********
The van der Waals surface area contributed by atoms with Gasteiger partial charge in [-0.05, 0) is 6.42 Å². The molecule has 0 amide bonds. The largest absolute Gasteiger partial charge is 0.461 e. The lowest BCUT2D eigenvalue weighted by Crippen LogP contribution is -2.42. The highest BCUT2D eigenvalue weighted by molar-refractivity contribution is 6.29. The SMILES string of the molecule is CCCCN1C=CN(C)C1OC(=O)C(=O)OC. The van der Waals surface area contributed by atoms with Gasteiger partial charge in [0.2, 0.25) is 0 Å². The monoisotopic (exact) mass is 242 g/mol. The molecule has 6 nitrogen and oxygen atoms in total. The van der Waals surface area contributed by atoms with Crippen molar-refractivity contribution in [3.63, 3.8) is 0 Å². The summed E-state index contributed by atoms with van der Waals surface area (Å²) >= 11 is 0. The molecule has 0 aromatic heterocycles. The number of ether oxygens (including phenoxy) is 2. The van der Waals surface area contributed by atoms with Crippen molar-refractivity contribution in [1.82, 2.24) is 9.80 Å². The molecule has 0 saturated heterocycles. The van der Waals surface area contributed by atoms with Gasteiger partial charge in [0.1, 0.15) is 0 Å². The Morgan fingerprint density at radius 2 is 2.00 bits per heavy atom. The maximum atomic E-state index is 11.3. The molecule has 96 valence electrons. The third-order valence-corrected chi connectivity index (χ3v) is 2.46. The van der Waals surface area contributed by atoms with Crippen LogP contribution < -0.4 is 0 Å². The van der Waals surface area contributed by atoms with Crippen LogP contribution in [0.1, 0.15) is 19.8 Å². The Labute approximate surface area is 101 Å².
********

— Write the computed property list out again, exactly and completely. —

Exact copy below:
The van der Waals surface area contributed by atoms with Gasteiger partial charge in [-0.05, 0) is 6.42 Å². The molecule has 0 amide bonds. The largest absolute Gasteiger partial charge is 0.461 e. The lowest BCUT2D eigenvalue weighted by Crippen LogP contribution is -2.42. The highest BCUT2D eigenvalue weighted by molar-refractivity contribution is 6.29. The SMILES string of the molecule is CCCCN1C=CN(C)C1OC(=O)C(=O)OC. The van der Waals surface area contributed by atoms with Gasteiger partial charge in [0.2, 0.25) is 0 Å². The monoisotopic (exact) mass is 242 g/mol. The molecule has 6 nitrogen and oxygen atoms in total. The van der Waals surface area contributed by atoms with Crippen molar-refractivity contribution in [3.63, 3.8) is 0 Å². The summed E-state index contributed by atoms with van der Waals surface area (Å²) >= 11 is 0. The molecule has 0 aromatic heterocycles. The number of ether oxygens (including phenoxy) is 2. The van der Waals surface area contributed by atoms with Crippen molar-refractivity contribution in [1.82, 2.24) is 9.80 Å². The molecule has 0 saturated heterocycles. The van der Waals surface area contributed by atoms with Gasteiger partial charge in [0.1, 0.15) is 0 Å². The Morgan fingerprint density at radius 2 is 2.00 bits per heavy atom. The maximum atomic E-state index is 11.3. The molecule has 96 valence electrons. The third-order valence-corrected chi connectivity index (χ3v) is 2.46. The van der Waals surface area contributed by atoms with Crippen LogP contribution < -0.4 is 0 Å². The van der Waals surface area contributed by atoms with Crippen LogP contribution in [0.1, 0.15) is 19.8 Å². The Labute approximate surface area is 101 Å².